Sri Lankan food

After a week in Sri Lanka, eating curry for breakfast, lunch, and dinner, you think I would be tired of punchy, spicy curries. No, actually. I needed more.

Sri Lankan cuisine is a little off-the-radar, the island nation overshadowed by it’s food juggernaught neighbor, India. Yet, Sri Lanka has a distinct food culture, featuring things like hoppers, string hoppers, rice cakes, pol sambol, and pickled vegetables. Boring, it is not. It packs heat, with plenty of chiles, along with an abundance of dried fish and native spices, like cinnamon, of which Sri Lanka is the largest producer and exporter in the world.

In fact, the name Ceylon Cinnamon, considered the “true cinnamon” variety, comes from the original name of the island, Ceylon.

Sri Lankan food

Returning from the tropical heat of Sri Lanka to the dreary, grey skies of London, still tinged with a brisk winter breeze, I needed some warmth from a good Sri Lankan curry, or kari, which is the Tamil word for curry. Luckily, Hoppers opened recently in heart of SoHo on Frith Street, slinging authentic, traditional, Sri Lankan food. The team behind this hotspot are also the people behind stellar Indian restaurants Trishna and Gymkhana, as well as Bao, the small Taiwanese shop with a perpetual queue. I felt we were in good hands when we entered this tiny, no-booking restaurant.

Sri Lankan food

Sri Lankan food

The interior space is small, with wood paneled walls, movie posters, and small tropical plants adorning the window sills. There are a handful of tables, seats at the bar counter and a few stools lining the front windows, a perfect place to view the line that quickly forms each day around noon when Hoppers opens it doors. Like Bao, expect to wait for a seat during prime dining hours. The best bet? Arrive five minutes before opening, ensuring you get a spot in the first wave of eager diners. If you must dine during the busy periods, then just give them your name and number, and they will text you when a table is available.

Thankfully, Bar Italia is right across the street, the perfect place for a quick espresso or shot of Fernet Branca, if you are so inclined.

Food Breakdown

Sri Lankan food

Sri Lankan food

Cashew, Cassava & Ash Plantain Fry £3.5

A perfect small bowl of nibbles to snack on while waiting for your food. Think of these as a Sri Lankan version of nuts and crisps at a pub. The difference being these bites are coated in spices and served with a sweet and spicy tamarind dipping sauce. An ideal way to begin your meal.

Sri Lankan food

Hot Butter Deviled Shrimps £6.5

These little bowls pack some serious eat, enough to make me start sweating and reaching for another glass of water. The shrimp are sautéed in butter, with a tomato and chile-paste base. finished with a flurry of chili powder and slices of banana peppers. The restaurant doesn’t tone down spice levels for wimpy locals, which I respect. We love this starter so much that we always order two, so we don’t have to share.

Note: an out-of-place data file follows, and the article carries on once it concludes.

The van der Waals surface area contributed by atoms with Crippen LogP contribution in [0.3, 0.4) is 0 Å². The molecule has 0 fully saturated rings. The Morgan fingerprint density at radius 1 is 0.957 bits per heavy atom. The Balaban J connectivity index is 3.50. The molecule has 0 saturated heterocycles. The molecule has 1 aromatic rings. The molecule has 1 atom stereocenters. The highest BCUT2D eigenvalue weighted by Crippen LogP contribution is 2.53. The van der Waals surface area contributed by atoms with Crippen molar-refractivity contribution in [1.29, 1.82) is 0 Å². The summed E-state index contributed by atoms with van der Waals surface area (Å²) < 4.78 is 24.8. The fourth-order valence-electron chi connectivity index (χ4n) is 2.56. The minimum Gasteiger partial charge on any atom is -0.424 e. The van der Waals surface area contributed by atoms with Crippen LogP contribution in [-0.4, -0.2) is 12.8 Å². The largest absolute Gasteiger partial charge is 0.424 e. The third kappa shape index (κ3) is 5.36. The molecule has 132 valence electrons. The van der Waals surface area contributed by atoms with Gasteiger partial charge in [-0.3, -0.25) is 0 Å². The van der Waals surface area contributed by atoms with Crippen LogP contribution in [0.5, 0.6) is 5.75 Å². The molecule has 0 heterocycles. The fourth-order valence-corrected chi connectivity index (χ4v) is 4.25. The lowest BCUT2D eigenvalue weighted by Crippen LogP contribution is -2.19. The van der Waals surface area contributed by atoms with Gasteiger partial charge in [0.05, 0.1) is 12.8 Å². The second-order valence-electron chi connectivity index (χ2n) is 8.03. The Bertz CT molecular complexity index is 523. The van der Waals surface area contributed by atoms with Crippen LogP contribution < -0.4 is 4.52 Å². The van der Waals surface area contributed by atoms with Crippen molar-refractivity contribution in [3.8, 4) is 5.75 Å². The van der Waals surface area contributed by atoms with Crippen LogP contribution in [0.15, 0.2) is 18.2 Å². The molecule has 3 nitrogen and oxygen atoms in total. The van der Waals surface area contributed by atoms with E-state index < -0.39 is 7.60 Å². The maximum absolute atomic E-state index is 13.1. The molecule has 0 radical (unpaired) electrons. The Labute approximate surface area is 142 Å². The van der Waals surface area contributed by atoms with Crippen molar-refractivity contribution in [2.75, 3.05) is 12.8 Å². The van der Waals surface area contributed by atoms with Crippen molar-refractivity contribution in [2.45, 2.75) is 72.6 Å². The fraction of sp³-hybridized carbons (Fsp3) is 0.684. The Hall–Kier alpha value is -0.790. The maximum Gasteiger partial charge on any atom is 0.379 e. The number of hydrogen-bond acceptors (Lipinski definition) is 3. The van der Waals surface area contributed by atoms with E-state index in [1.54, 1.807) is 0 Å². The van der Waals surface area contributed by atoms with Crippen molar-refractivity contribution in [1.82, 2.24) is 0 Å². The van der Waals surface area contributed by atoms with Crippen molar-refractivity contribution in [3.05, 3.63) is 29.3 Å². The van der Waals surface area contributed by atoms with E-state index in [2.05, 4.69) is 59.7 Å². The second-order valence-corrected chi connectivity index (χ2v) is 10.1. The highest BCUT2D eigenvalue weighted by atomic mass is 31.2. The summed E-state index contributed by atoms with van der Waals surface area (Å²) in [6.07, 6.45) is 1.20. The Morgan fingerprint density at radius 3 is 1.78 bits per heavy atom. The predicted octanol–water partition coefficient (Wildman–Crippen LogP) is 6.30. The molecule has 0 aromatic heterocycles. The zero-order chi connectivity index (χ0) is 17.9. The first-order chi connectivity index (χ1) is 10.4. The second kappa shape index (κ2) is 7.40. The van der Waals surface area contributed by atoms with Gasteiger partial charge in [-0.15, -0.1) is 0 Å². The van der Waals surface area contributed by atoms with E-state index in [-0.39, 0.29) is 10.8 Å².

Sri Lankan food

Sri Lankan food

Hopper with Black Pork Kari £8.5

The namesake dish of the restaurant and a staple of classic Sri Lankan cooking. They are essentially bowl shaped crepes, made from a fermented rice flour and coconut milk batter. Rip off a piece of the hopper and scoop up some of the kari (or curry). The black pork kari is a dark and rich, flavored with an abundance of black pepper, along with aromatics like ginger and garlic. The spice level is a little mellower than one may expect, but certainly not dull. Add on the sambol and chutney (£1.5), three little ramekins of intense flavors: pol sambol (a relish of coconut, dried fish, chiles, and onions), seeni sambol (caramelized onion relish), and coriander chutney.

Sri Lankan food

Sri Lankan food

Egg Hopper with Fish Kari £9.5

The same as the classic hopper, but with a fried egg and a still-runny yolk in the center. The fish kari is a saucier, coconut-milk based curry, but still packed with spices and a warming heat level. The egg hopper is a little messier to eat, especially when the yolk runs all over your plate. Of course, that just provides you something else to dip your hopper and curry into.

Sri Lankan food

Hoppers is now in our official restaurant rotation, an elite place to be if there ever was one, given that we regularly visit maybe four restaurants in this entire city (we prefer to try new places, and repeats are not part of our normal repertoire).

It is an affordable option (for London), with a meal for two costing under £50. The menu is also naturally gluten-free friendly, so that makes things easier for me, and the staff is very well trained on handling allergy restrictions, which I appreciate. They do have some fun cocktails too, but we also save a little money by sampling their seasonal juice, a rotating concoction consisting of a range of tropical fruits. Something about eating a curry and drinking some fresh tropical juice that puts you in the right mind set to be eating Sri Lankan food.

If only I was on a beach and not in the heart of rainy London…

PS: Want to see more of our restaurant reviews in London? Check out our most recent meals at Fera and Bao. Guaranteed to make you hungry.

Sri Lankan Food

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